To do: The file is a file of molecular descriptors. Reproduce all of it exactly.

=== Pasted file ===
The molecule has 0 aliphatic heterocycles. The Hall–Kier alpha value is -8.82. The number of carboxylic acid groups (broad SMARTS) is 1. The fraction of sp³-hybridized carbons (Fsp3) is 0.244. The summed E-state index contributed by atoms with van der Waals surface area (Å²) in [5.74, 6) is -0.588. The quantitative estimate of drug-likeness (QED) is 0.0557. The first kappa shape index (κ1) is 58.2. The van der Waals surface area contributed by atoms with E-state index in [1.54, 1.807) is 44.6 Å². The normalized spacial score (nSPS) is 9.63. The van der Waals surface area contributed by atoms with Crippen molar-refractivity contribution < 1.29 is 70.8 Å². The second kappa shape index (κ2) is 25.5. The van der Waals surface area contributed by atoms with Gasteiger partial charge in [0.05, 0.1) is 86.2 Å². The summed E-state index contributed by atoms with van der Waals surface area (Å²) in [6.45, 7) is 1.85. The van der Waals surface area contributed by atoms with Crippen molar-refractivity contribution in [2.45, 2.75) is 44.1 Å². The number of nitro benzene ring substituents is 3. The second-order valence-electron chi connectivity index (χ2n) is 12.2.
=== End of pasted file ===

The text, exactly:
The molecule has 0 aliphatic heterocycles. The Hall–Kier alpha value is -8.82. The number of carboxylic acid groups (broad SMARTS) is 1. The fraction of sp³-hybridized carbons (Fsp3) is 0.244. The summed E-state index contributed by atoms with van der Waals surface area (Å²) in [5.74, 6) is -0.588. The quantitative estimate of drug-likeness (QED) is 0.0557. The first kappa shape index (κ1) is 58.2. The van der Waals surface area contributed by atoms with E-state index in [1.54, 1.807) is 44.6 Å². The normalized spacial score (nSPS) is 9.63. The van der Waals surface area contributed by atoms with Crippen molar-refractivity contribution < 1.29 is 70.8 Å². The second kappa shape index (κ2) is 25.5. The van der Waals surface area contributed by atoms with Gasteiger partial charge in [0.05, 0.1) is 86.2 Å². The summed E-state index contributed by atoms with van der Waals surface area (Å²) in [6.45, 7) is 1.85. The van der Waals surface area contributed by atoms with Crippen molar-refractivity contribution in [2.45, 2.75) is 44.1 Å². The number of nitro benzene ring substituents is 3. The second-order valence-electron chi connectivity index (χ2n) is 12.2.